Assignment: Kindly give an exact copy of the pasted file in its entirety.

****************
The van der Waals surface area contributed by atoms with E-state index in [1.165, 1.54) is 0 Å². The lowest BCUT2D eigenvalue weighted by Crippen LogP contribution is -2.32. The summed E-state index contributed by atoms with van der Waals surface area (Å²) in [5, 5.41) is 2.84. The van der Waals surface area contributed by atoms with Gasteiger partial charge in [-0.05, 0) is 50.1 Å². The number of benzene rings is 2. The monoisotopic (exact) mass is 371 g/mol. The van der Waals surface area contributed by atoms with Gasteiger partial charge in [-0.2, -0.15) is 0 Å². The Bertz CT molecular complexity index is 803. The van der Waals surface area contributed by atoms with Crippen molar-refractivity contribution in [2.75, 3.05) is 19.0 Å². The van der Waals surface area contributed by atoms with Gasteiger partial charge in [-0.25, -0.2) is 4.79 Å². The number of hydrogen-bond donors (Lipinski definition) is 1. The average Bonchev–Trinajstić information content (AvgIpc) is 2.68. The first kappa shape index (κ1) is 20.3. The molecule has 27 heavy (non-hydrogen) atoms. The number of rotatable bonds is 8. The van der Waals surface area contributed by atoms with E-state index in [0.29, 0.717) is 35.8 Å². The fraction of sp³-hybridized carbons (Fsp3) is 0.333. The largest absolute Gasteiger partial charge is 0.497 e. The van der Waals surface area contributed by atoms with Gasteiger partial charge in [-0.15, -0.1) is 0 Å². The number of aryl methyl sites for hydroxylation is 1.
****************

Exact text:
The van der Waals surface area contributed by atoms with E-state index in [1.165, 1.54) is 0 Å². The lowest BCUT2D eigenvalue weighted by Crippen LogP contribution is -2.32. The summed E-state index contributed by atoms with van der Waals surface area (Å²) in [5, 5.41) is 2.84. The van der Waals surface area contributed by atoms with Gasteiger partial charge in [-0.05, 0) is 50.1 Å². The number of benzene rings is 2. The monoisotopic (exact) mass is 371 g/mol. The van der Waals surface area contributed by atoms with Gasteiger partial charge in [-0.2, -0.15) is 0 Å². The Bertz CT molecular complexity index is 803. The van der Waals surface area contributed by atoms with Crippen molar-refractivity contribution in [2.75, 3.05) is 19.0 Å². The van der Waals surface area contributed by atoms with Gasteiger partial charge in [-0.25, -0.2) is 4.79 Å². The number of hydrogen-bond donors (Lipinski definition) is 1. The average Bonchev–Trinajstić information content (AvgIpc) is 2.68. The first kappa shape index (κ1) is 20.3. The molecule has 27 heavy (non-hydrogen) atoms. The number of rotatable bonds is 8. The van der Waals surface area contributed by atoms with E-state index in [0.29, 0.717) is 35.8 Å². The fraction of sp³-hybridized carbons (Fsp3) is 0.333. The largest absolute Gasteiger partial charge is 0.497 e. The van der Waals surface area contributed by atoms with Gasteiger partial charge in [-0.15, -0.1) is 0 Å². The number of aryl methyl sites for hydroxylation is 1.